Conclusion



    The simmering tensions and violence in Iranian Balochistan will continue to characterize Tehran’s interface with its Baloch minority. The social, political and economic grievances of the Iranian Baloch will remain a source of resentment toward the clerical regime until Tehran commits to integrating minorities into the fabric of society. Despite Iranian claims, there is no conclusive evidence that the United States is providing material support to Jondallah. It is likely, however, that the group calculates its activities and operations to correspond with periods of tension between the United States and Iran. This enables Jondallah to maximize the effect of its campaign. At the same time, Iran does have cause for concern, as the United States could consider the possibility of supporting active insurgencies as a means to pressure Iran during any potential conflict.

    ALSO:

    Asia Times Online :: Middle East News, Iraq, Iran current affairs

    http://www.jamestown.org/single/?no_cache=1&tx_ttnews[tt_news]=34479

  9. #54
    Contributor 1980s's Avatar
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    Quote Originally Posted by Pak Nationalist View Post
    Lets take a look at the Iranian side of the border
    If you’re looking to troll then its not going to work. The plight of Baluch people in Iran is appalling, yet still isnt nearly anywhere as bad as that of Baluchis in Pakistan. And also to put a dead-weight on your trolling, Iranian people are not under any denial that Baluchis are a separate race and culture from us. They do not belong to Iran, and should be given a choice whether they want to remain with Iran or not. That is my personal position on Baluch in Iran, and is a position shared by many others from our country. We are well aware of our history that the British, in collaboration with the Qajars after some persuasion, plotted to invade Baluchestan and divide the territory between Iran and British India, which subsequently took place towards the end of the 19th century. Prior to that various Iranian dynasties had only exercised nominal suzerainty over some of the territories that are inhabited by the Baluch tribes. Iranian rulers until then had never cared to control Baluchestan or pay any attention to that region. That only changed slightly with the Qajar annexation of Baluch territory, and then more permanently after Reza Shah deposed the Qajars in 1925 and implemented his policy of modernisation and centralisation of the Iranian state.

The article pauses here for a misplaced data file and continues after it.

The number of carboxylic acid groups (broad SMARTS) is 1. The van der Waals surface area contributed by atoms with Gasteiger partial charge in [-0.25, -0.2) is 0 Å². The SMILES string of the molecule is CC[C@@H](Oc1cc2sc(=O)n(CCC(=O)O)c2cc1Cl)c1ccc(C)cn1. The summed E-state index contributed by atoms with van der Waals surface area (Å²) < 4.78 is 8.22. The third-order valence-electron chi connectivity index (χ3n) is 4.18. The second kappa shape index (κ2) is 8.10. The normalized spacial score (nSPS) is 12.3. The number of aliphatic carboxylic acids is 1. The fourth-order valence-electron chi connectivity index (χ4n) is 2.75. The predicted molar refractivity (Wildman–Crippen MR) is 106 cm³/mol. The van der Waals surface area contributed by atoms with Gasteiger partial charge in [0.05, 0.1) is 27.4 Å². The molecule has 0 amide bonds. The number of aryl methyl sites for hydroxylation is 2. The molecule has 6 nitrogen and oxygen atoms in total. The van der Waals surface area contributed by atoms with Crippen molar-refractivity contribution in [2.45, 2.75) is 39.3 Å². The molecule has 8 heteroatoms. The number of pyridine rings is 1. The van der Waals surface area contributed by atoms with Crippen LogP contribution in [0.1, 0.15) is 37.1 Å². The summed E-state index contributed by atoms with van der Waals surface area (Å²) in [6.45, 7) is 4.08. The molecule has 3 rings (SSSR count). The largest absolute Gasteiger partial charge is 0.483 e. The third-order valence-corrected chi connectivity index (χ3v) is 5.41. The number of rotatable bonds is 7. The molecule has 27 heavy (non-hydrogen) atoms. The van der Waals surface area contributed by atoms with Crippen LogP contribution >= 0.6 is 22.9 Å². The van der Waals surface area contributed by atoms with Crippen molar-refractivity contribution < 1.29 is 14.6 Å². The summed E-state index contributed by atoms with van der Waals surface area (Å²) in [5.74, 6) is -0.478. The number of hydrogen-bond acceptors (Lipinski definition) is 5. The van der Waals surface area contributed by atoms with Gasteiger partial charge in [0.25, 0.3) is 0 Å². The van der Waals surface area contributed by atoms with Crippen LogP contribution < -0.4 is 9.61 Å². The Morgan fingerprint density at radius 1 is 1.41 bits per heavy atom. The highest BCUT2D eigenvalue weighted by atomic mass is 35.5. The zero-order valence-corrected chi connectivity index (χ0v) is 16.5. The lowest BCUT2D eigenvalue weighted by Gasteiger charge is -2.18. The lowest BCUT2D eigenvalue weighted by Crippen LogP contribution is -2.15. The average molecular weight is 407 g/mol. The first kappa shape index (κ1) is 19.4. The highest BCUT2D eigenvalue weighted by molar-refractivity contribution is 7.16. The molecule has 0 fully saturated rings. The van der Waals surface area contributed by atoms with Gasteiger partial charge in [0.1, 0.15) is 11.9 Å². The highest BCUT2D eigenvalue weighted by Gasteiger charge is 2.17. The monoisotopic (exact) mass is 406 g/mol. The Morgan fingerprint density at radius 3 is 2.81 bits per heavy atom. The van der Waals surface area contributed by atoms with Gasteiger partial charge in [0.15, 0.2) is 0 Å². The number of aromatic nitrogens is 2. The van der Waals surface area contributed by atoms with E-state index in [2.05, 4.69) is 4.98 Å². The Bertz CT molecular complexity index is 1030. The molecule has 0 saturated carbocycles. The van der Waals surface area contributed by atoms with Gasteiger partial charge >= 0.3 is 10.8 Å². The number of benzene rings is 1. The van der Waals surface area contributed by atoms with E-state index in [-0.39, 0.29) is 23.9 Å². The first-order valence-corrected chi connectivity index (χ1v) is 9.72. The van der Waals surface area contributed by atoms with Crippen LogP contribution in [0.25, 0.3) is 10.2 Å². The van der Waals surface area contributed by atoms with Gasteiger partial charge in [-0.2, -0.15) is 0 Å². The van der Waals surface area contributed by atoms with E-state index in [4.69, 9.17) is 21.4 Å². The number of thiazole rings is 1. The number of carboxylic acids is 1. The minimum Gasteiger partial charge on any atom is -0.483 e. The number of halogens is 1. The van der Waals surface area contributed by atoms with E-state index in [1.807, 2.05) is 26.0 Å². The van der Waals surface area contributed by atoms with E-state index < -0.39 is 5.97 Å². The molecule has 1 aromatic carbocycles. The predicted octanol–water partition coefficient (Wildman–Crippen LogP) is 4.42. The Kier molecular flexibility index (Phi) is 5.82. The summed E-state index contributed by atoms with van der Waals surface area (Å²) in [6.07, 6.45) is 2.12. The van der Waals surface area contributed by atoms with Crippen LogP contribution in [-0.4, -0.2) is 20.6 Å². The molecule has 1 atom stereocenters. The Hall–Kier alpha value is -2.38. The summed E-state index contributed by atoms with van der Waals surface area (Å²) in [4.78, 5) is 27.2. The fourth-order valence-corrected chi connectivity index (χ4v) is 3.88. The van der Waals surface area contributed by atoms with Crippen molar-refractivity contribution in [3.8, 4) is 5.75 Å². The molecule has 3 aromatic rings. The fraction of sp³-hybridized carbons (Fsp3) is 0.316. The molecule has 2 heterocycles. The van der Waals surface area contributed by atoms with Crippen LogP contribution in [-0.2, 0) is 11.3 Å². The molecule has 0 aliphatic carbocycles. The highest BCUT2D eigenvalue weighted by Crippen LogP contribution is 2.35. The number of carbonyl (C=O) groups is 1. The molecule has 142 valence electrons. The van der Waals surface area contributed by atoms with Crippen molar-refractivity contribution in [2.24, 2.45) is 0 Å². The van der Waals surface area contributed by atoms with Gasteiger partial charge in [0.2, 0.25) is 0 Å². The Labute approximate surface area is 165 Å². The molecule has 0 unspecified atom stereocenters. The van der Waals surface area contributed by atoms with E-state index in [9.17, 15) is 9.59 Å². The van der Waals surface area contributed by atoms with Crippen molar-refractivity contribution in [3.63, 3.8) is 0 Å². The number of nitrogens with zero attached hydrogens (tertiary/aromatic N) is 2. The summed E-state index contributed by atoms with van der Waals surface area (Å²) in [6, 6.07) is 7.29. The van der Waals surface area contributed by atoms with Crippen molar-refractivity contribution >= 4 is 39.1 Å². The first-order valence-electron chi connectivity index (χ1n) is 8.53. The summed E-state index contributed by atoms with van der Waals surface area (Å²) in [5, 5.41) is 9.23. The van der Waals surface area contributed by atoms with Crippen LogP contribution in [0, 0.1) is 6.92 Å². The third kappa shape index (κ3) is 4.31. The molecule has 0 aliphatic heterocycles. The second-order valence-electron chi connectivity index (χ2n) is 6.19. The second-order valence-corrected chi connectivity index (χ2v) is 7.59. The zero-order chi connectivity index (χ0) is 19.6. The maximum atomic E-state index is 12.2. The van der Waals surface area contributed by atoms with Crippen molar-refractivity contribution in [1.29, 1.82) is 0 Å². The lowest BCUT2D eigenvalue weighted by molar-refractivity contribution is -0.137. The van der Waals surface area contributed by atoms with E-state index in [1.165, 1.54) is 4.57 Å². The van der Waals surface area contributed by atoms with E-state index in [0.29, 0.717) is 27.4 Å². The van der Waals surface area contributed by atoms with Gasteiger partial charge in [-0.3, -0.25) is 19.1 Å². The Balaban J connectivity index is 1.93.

Since Reza Shah’s time, the Iranian state has exercised full sovereignty over its Baluch territories. In other words, only from the 1920’s onwards have Baluchis been forcibly incorporated into more than just the Iranian polity. They’ve essentially been forced to become Iranian too. The Islamic Republic continued with this policy after the revolution Naturally, the Baluch have rebelled when and where they could.

    Now since Iranian Baluchestan has absolutely nothing to do with the war in Afghanistan, which is why this topic was started given Quetta’s role in it, you wont need to troll here anymore, because i certainly am not phased by it, and will not be rushing to defend the discriminatory policies and state repression of Baluch people in Iran by successive Iranian states with lies to the contrary. No. I admit and condemn what Iran’s rulers have done and continue to do there.

  10. #55
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    Story is almost the same on our side of the border.
    Jinnah the founder of Pakistan was a great celebrity among Baloch leaders and people of Balochistan. Even the separatists respect him till this day.
    It was because of this friend ship that when Jinnah was near death because of Tuberculosis. he was invited to Ziarat to live his last days by khan of Kalat.

    YouTube - JINNAH AND BALOCHISTAN

    Common people of Pakistan are always of the opinion that the Balochs should be treated like they were in Jinnah's time. The problems that we are facing today are mainly because of the conflicts between Baloch tribal leaders and later Pakistani leaders(most of whom were dictators).

    And the conflict is also being greatly exploited by enemies of Pakistan.